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Other than gravity and the spring force, no forces in the system are specified in the problem; however, the problem asks about the circular orbit, and without any other force subsequent to an initial tangential acceleration sufficient to bring about an orbit, a rotation speed would be sinusoidally periodic ##-## the alternation of direction between toward the ground and away from the ground would not allow a circular rotation to be strictly uniform, but it would be per-rotation uniform ##-## as the magnitude of the velocity changes, then either the radius of the orbit circle or the magnitude of the centripetal force can remain constant, but not both ##-## the solution calls for the point at which the direction of the motion of the mass is exactly vertically up be considered ##-## that's the equilibrium point of the gravitational and spring forces, as stated in the solution.
Following @hutchphd in post #16, let ##\vec R## locate the position of the particle ##P## relative to the fixed point ##A## where the spring is attached to the collar. Define vector ##\vec h = m \vec g /k## which locates a fixed point ##C## relative to A. Define ##\vec r## as the vector locating ##P## relative to ##C##. Note that ##\vec r = - \vec h + \vec R##. The net force on ##P## is ##\vec F_{net} = m \vec g -k \vec R =- k(- \vec h + \vec R) = -k \vec r##. So, the net force always acts toward the fixed point ##C## with a magnitude proportional to ##r##. The net force is a central, attractive force relative to ##C##. So with appropriate initial conditions, the particle can move in uniform circular motion about ##C## with any radius.

• sysprog, Delta2 and SammyS
haruspex
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the point at which the direction of the motion of the mass is exactly vertically up be considered − that's the equilibrium point of the gravitational and spring forces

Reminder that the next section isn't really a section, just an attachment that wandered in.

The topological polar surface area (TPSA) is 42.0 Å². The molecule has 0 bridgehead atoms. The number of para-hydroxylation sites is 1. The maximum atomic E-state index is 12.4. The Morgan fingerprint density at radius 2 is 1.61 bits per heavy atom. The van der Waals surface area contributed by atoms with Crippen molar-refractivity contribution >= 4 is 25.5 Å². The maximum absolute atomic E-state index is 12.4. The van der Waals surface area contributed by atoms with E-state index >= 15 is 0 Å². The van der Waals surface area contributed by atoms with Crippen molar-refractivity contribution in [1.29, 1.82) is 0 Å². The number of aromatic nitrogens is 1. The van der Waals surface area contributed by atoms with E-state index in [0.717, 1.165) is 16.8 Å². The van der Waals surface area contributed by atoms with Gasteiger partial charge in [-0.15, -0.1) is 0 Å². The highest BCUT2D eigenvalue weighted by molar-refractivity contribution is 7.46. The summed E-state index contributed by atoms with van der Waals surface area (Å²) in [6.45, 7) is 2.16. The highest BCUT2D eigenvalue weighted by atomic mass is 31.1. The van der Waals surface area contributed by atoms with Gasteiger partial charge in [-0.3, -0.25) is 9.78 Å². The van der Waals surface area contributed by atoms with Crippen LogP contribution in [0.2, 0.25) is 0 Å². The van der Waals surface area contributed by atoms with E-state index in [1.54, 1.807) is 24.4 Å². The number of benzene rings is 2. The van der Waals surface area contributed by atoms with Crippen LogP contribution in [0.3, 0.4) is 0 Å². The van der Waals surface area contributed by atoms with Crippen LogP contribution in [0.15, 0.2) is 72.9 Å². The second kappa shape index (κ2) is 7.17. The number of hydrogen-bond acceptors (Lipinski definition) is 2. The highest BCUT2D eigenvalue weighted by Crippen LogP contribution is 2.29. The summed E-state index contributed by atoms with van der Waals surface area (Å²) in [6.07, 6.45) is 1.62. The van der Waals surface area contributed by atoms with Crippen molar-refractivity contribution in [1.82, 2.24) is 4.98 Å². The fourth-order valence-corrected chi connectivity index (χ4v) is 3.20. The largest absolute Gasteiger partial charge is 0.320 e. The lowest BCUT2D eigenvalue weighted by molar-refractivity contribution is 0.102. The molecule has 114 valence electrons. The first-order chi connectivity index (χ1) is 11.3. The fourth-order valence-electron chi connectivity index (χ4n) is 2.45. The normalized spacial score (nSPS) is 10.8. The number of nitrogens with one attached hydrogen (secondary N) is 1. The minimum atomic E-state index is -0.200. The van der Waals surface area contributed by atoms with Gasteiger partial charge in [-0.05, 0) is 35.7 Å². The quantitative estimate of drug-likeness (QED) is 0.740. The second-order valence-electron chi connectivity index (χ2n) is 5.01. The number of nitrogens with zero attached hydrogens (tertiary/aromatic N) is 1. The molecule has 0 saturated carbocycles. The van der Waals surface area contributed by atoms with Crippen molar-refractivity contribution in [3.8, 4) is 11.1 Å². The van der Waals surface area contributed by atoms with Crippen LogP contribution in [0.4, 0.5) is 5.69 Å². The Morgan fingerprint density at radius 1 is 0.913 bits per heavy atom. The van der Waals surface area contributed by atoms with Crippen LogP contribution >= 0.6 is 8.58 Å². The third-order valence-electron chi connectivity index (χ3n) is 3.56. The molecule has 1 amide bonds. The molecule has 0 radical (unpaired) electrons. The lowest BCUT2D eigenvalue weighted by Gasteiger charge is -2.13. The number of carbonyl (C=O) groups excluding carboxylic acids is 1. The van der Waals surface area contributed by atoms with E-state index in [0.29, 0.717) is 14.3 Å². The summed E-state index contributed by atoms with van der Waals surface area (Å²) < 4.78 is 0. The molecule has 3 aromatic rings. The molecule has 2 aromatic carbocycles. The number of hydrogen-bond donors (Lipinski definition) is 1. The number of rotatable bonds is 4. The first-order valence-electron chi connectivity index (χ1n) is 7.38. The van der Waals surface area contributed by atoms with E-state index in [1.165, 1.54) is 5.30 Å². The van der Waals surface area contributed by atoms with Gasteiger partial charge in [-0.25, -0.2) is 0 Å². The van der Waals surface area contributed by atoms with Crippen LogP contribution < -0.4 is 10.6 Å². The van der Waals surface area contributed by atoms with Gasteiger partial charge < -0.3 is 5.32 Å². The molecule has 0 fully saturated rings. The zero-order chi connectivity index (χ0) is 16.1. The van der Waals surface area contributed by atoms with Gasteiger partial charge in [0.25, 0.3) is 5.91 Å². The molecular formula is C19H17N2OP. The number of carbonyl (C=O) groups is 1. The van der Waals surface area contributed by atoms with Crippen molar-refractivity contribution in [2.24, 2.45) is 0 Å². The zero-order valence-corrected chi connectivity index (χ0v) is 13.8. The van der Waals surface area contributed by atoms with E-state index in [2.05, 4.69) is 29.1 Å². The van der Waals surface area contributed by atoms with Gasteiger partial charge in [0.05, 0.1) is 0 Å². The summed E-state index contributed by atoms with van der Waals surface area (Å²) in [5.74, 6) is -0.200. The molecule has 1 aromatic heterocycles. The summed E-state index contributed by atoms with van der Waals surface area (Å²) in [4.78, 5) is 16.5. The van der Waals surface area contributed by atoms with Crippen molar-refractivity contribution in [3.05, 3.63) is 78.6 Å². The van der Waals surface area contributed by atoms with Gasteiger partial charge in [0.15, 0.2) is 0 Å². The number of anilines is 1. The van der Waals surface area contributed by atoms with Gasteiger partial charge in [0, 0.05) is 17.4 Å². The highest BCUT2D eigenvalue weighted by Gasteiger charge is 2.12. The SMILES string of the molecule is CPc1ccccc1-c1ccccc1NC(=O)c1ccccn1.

Why could there not also be vertical acceleration at that point? As you say, that would mean the centripetal acceleration is changing to ensure constant radius, but you have not shown that the centripetal force is constant.

Why could there not also be vertical acceleration at that point? As you say, that would mean the centripetal acceleration is changing to ensure constant radius, but you have not shown that the centripetal force is constant.
Although the problem statement includes nothing regarding an initial impartation of tangential acceleration, the request in the solution that the recipient consider the vertical upward instant, implicitly postulates hypothetically such an initial impetus; along with that, for half of the path of the mass, the force of gravity adds to the centripetal tension, and for the other other half it subtracts therefrom. Whether the compensatory action of the spring suffices not only to keep the orbit circular and its center fixed, but also suffices to keep the velocity constant, is yet to be fully established in this discussion.

Following @hutchphd in post #16, let ##\vec R## locate the position of the particle ##P## relative to the fixed point ##A## where the spring is attached to the collar. Define vector ##\vec h = m \vec g /k## which locates a fixed point ##C## relative to A. Define ##\vec r## as the vector locating ##P## relative to ##C##. Note that ##\vec r = - \vec h + \vec R##. The net force on ##P## is ##\vec F_{net} = m \vec g -k \vec R =- k(- \vec h + \vec R) = -k \vec r##. So, the net force always acts toward the fixed point ##C## with a magnitude proportional to ##r##. The net force is a central, attractive force relative to ##C##. So with appropriate initial conditions, the particle can move in uniform circular motion about ##C## with any radius.
Below is the drawing from the problem statement, with your drawing, and a third drawing that uses some features of your drawing combined with the one from the problem statement: The trajectory of mass ##\text P## about axis ##\text A## is elliptical, and about point ##\text C ## it is circular. The equilibrium point is at ##\text E##. At point a the velocity is entirely inertial. Then from point a to point d, gravitational acceleration translates at least partially into the elongation of the spring to maintain the center of the circle of orbit at point ##\text C##. Then from point d to point a, gravitational deceleration shortens the spring.

The vertical component of the spring force is equal and opposite to the gravitational force only at the equilibrium point. It diminishes as the ##\theta## angle goes from 90° at point ##\text E## to 0° at point a.

Given that ##a_c=−ω^2r## (inverse (toward the center) radial acceleration is proportional to the product of the square of the angular velocity and to the radius of the circular path), ##\cdots## to be continued ##\cdots##

• Delta2